Eye think we’ll have a few puns — when it comes to biometrics, wordplay can be visionary, and payments innovation is within sight.
Ba dum tss.
But perhaps the time has come to take another glance at eye-based biometrics — fittingly, the focus of the latest installment of Data Drivers with the CEO and founder of EyeVerify, Toby Rush.
In this week’s episode, Karen Webster and Rush dug into three data points which tell the story of how the eyes have it when it comes to authenticating a consumer to transact digitally.
Data Point Number One: 36
That’s the number of years, give or take, that eye-based biometrics have been around, and yet, as Webster noted, the last year or so has seen widespread recognition and interest — a level of visibility (no pun intended).
Rush attributed the heightened interest to the convergence of several mega-themes. One of those mega-themes, he said, has been using the mobile phone in more ways than just making a call — accessing bank accounts and a variety of data that would have historically been very sensitive.
And to access that data, Rush continued, apps have emerged (another trend), and devices can access and work with images and features that they weren’t able to in the past. Since the iPhone debuted nearly a decade ago, he explained, “we have come light-years” in terms of capabilities in both hardware and software in phones. At the same time, demand for applications (and the use of those applications) have increased across the devices themselves. Rush said that biometrics uses the increased capability of those devices to secure and make the applications and features more accessible and convenient — and, of course, more secure.
Continuing the discussion on technology, Webster asked if the cameras of today are indeed sharp enough to capture the minutiae of today’s eyeballs — so much so that authentication is a reliable and precise process. Rush stated that there have been advances in video and imaging as tied to biometrics. He added that the chemistry and physiology of the human body does not change so much that eye-based biometrics can be rendered less useful, said Rush, adding that, for this biometric technology, “there is a lot of stability baked in.”
The key is being able to extract information from video and imaging, he said. The optics of the camera and the software are able enough to deliver the information needed for accurate matching at 99.998 percent accuracy.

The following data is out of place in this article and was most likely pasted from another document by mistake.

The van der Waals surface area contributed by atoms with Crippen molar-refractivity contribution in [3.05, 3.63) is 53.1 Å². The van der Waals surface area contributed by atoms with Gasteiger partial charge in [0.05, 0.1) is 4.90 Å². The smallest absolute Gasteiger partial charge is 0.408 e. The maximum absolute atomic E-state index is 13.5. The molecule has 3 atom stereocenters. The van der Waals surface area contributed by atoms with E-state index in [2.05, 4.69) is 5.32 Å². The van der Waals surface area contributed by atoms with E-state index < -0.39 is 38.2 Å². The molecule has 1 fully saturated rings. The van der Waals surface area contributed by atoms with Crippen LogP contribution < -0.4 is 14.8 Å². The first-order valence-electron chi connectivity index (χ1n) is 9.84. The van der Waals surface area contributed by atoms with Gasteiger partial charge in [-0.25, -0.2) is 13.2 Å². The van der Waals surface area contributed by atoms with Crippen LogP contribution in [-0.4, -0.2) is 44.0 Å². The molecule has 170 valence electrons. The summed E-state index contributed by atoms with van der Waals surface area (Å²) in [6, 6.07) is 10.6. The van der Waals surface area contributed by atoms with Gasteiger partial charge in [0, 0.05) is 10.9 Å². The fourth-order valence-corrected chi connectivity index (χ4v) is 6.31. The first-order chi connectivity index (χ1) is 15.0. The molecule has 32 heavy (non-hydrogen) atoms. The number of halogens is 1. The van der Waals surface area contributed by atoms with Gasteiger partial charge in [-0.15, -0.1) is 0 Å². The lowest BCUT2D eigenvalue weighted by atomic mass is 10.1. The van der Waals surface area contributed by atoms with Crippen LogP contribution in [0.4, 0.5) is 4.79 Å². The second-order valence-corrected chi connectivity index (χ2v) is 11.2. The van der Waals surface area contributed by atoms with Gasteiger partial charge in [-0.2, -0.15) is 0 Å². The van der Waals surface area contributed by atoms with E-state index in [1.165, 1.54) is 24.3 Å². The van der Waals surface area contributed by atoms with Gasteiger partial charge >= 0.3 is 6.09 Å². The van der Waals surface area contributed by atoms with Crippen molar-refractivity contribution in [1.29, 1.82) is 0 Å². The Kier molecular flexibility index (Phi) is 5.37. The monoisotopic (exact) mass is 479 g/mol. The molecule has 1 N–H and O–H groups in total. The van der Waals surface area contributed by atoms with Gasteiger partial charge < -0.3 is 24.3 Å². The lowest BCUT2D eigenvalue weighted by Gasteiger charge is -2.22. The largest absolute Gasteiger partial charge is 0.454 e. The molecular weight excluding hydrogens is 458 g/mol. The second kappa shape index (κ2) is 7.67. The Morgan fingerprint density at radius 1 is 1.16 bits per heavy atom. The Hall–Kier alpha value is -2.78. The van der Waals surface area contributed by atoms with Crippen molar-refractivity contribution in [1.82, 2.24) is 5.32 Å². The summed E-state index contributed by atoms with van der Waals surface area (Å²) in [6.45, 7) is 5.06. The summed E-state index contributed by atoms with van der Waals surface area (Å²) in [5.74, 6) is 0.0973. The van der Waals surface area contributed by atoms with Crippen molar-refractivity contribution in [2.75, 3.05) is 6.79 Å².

Which brings us to…
Data Point Number Two: 51
This is the number of financial institutions that are giving this eye-centered biometric approach a try. They are interested in this technology for authentication because, as Rush noted, these firms are able to engage users on their mobile devices — “they get more trust points, they get more awareness, they get better opportunities to … offer more services to the user … via mobile.” And eliminate one of the biggest pain points in using the devices — the password. The financial institution has an interest in making the user experience easier and more fluid, said Rush. “The consumer — and the FI — gets the convenience of a selfie with the security of an eye biometric,” he added.
Beyond the unlocking feature of eye-based biometrics, the question arises: What about payments? These cases, said Rush, extend beyond mobile banking to mobile payments, to mobile remittances, to ATMs. The user experience must be simple, he said, and not be confined to actions or processes that are unfamiliar — hence the appeal and speed of a selfie-like process.
Data Point Number Three: 450 Million
The final data point, 450 million, said Webster, represents the number of Alipay users, which, in turn, translates into hundreds of millions of eyeballs. The relevance to EyeVerify is simple: Alipay’s parent company acquired EyeVerify in Sept. 2016. Rush explained that Ant Financial and Alibaba both have been focused on making inroads into the “bottom 70 percent” of financial services users, which will ultimately prove to be as valuable as the top 5 percent of the population. They believe that it’s possible to bring 2 billion users onto its platform within the next 10 years, a disproportionate user base of mobile banking and other tech-based platforms, said Rush, in China, India and beyond.
Rush noted that Alibaba’s own planning is beyond long-term in nature — so much so that the firm looks ahead 100 years, which dovetails with its long-range plan to capture the hearts, minds and eyes of those 70 percent of potential, as-yet-untapped users. That’s an anomaly in a world when other firms look out a year or even a quarter.
Talk about keeping your eyes on the prize.